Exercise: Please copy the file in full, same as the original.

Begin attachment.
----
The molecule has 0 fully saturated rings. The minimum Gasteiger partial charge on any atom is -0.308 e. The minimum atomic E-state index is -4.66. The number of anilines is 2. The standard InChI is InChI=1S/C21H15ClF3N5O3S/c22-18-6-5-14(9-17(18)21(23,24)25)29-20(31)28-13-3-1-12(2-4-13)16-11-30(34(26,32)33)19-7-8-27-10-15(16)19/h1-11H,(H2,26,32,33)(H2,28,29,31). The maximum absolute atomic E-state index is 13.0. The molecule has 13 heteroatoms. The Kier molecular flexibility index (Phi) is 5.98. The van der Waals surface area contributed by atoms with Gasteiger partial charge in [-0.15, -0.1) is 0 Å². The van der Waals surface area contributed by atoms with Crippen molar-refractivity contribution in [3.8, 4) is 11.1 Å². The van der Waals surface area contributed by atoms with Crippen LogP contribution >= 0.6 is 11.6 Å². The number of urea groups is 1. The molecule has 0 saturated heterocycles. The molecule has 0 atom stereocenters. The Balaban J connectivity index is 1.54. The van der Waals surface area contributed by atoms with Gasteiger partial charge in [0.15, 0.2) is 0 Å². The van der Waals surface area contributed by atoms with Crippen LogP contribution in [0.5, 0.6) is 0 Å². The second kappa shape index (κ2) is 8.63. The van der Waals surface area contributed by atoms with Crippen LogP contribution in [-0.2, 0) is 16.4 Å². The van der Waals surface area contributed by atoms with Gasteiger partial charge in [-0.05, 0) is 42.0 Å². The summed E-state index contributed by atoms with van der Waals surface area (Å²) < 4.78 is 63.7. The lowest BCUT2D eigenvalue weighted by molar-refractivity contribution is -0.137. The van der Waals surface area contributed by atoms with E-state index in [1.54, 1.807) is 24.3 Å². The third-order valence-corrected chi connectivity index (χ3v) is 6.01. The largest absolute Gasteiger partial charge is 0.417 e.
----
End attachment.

The molecule has 0 fully saturated rings. The minimum Gasteiger partial charge on any atom is -0.308 e. The minimum atomic E-state index is -4.66. The number of anilines is 2. The standard InChI is InChI=1S/C21H15ClF3N5O3S/c22-18-6-5-14(9-17(18)21(23,24)25)29-20(31)28-13-3-1-12(2-4-13)16-11-30(34(26,32)33)19-7-8-27-10-15(16)19/h1-11H,(H2,26,32,33)(H2,28,29,31). The maximum absolute atomic E-state index is 13.0. The molecule has 13 heteroatoms. The Kier molecular flexibility index (Phi) is 5.98. The van der Waals surface area contributed by atoms with Gasteiger partial charge in [-0.15, -0.1) is 0 Å². The van der Waals surface area contributed by atoms with Crippen molar-refractivity contribution in [3.8, 4) is 11.1 Å². The van der Waals surface area contributed by atoms with Crippen LogP contribution >= 0.6 is 11.6 Å². The number of urea groups is 1. The molecule has 0 saturated heterocycles. The molecule has 0 atom stereocenters. The Balaban J connectivity index is 1.54. The van der Waals surface area contributed by atoms with Gasteiger partial charge in [0.15, 0.2) is 0 Å². The van der Waals surface area contributed by atoms with Crippen LogP contribution in [0.5, 0.6) is 0 Å². The second kappa shape index (κ2) is 8.63. The van der Waals surface area contributed by atoms with Crippen LogP contribution in [-0.2, 0) is 16.4 Å². The van der Waals surface area contributed by atoms with Gasteiger partial charge in [-0.05, 0) is 42.0 Å². The summed E-state index contributed by atoms with van der Waals surface area (Å²) < 4.78 is 63.7. The lowest BCUT2D eigenvalue weighted by molar-refractivity contribution is -0.137. The van der Waals surface area contributed by atoms with E-state index in [1.54, 1.807) is 24.3 Å². The third-order valence-corrected chi connectivity index (χ3v) is 6.01. The largest absolute Gasteiger partial charge is 0.417 e.